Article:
One of the best resources for investors are Howard Marks’ annual memos. They provide a number of valuable investing insights for investors. One such example can be found in the 1993 missive titled – The Value of Predictions, or Where’d All This Rain Come From?. In this memo Marks discusses a number of aspects of market forecasting. With particular emphasis on the difficulty of forecasting, the timing of forecasts, and more importantly how accurate forecasting doesn’t necessarily correlate to significant change in a company’s share price.
When investors are looking for a hedge fund to invest their money with, they usually look at returns. Of course, the larger the positive return, the better, but what about during major market selloffs? It may be easy to discount a hedge fund's negative return when everyone else lost a lot of money. However, hedge Read More
The key to forecasting, Marks says, is:
“Extreme predictions are rarely right, but they’re the ones that make you big money”.
Here’s an excerpt from that memo:
At least twenty-five years ago, it was noted that stock price movements were highly correlated with changes in earnings. So people concluded that accurate forecasts of earnings were the key to making money in stocks.
It has since been realized, however, that it’s not earnings changes that cause stock price changes, but earnings changes which come as a surprise. Look in the newspaper. Some days, a company announces a doubling of earnings and its stock price jumps. Other earnings doublings don’t even cause a ripple — or they prompt a decline. The key question is not “What was the change?” but rather “Was it anticipated?” Was the change accurately predicted by the consensus and thus factored into the stock price? If so, the announcement should cause little reaction. If not, the announcement should cause the stock price to rise if the surprise is pleasant or fall if it is not.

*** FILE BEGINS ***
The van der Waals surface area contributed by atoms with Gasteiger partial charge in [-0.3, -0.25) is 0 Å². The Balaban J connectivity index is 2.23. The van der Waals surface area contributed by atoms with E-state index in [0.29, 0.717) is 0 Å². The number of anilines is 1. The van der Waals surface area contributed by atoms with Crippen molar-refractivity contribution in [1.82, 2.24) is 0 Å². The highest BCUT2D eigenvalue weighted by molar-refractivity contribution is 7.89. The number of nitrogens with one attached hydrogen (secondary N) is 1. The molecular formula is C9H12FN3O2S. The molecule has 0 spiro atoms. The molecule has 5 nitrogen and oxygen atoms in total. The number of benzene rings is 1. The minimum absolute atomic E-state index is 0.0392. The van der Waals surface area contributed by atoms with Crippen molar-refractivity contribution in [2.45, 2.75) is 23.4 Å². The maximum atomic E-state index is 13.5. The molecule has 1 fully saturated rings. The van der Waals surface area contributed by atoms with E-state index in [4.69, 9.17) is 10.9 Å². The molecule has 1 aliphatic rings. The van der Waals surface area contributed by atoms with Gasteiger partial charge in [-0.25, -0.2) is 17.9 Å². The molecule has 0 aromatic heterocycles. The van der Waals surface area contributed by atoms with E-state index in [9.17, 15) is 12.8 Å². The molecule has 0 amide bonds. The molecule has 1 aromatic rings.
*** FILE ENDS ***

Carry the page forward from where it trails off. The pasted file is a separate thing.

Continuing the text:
This raises an important Catch 22. Everyone’s forecasts are, on average, consensus forecasts. If your prediction is consensus too, it won’t produce above-average performance even if it’s right. Superior performance comes from accurate non consensus forecasts. But because most forecasters aren’t terrible, the actual results fall near the consensus most of the time — and non-consensus forecasts are usually wrong. The payoff table in terms of performance looks like this:
The problem is that extraordinary performance comes only from correct nonconsensus forecasts, but non-consensus forecasts are hard to make, hard to make correctly and hard to act on.
When interest rates stood at 8% in 1978, most people thought they’d stay there. The interest rate bears predicted 9%, and the bulls predicted 7%. Most of the time, rates would have been in that range, and no one would have made much money.
The big profits went to those who predicted 15% long bond yields. But where were those people? Extreme predictions are rarely right, but they’re the ones that make you big money.
You can read the entire 1993 memo here.
For more articles like this, check out our recent articles here.
Article by Johnny Hopkins, The Acquirer's Multiple